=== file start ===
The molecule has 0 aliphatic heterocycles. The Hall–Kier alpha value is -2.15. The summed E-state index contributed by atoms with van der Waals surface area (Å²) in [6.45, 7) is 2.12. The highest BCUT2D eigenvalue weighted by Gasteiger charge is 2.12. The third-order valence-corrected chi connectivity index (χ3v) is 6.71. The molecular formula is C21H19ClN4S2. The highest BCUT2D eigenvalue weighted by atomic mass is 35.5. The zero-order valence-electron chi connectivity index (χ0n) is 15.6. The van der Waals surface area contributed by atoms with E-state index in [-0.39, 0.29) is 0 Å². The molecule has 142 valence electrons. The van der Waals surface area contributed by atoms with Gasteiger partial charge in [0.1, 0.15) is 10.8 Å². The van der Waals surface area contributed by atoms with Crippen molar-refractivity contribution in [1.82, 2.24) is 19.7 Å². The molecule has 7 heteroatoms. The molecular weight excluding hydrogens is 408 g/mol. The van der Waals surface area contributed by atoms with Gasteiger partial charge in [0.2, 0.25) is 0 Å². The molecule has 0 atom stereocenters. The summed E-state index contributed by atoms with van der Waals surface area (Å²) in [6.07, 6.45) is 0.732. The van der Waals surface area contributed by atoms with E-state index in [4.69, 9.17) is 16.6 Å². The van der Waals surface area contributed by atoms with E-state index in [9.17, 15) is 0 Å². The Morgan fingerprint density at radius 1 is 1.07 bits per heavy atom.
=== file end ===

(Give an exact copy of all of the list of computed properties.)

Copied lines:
The molecule has 0 aliphatic heterocycles. The Hall–Kier alpha value is -2.15. The summed E-state index contributed by atoms with van der Waals surface area (Å²) in [6.45, 7) is 2.12. The highest BCUT2D eigenvalue weighted by Gasteiger charge is 2.12. The third-order valence-corrected chi connectivity index (χ3v) is 6.71. The molecular formula is C21H19ClN4S2. The highest BCUT2D eigenvalue weighted by atomic mass is 35.5. The zero-order valence-electron chi connectivity index (χ0n) is 15.6. The van der Waals surface area contributed by atoms with E-state index in [-0.39, 0.29) is 0 Å². The molecule has 142 valence electrons. The van der Waals surface area contributed by atoms with Gasteiger partial charge in [0.1, 0.15) is 10.8 Å². The van der Waals surface area contributed by atoms with Crippen molar-refractivity contribution in [1.82, 2.24) is 19.7 Å². The molecule has 7 heteroatoms. The molecular weight excluding hydrogens is 408 g/mol. The van der Waals surface area contributed by atoms with Gasteiger partial charge in [0.2, 0.25) is 0 Å². The molecule has 0 atom stereocenters. The summed E-state index contributed by atoms with van der Waals surface area (Å²) in [6.07, 6.45) is 0.732. The van der Waals surface area contributed by atoms with E-state index in [4.69, 9.17) is 16.6 Å². The van der Waals surface area contributed by atoms with E-state index in [9.17, 15) is 0 Å². The Morgan fingerprint density at radius 1 is 1.07 bits per heavy atom.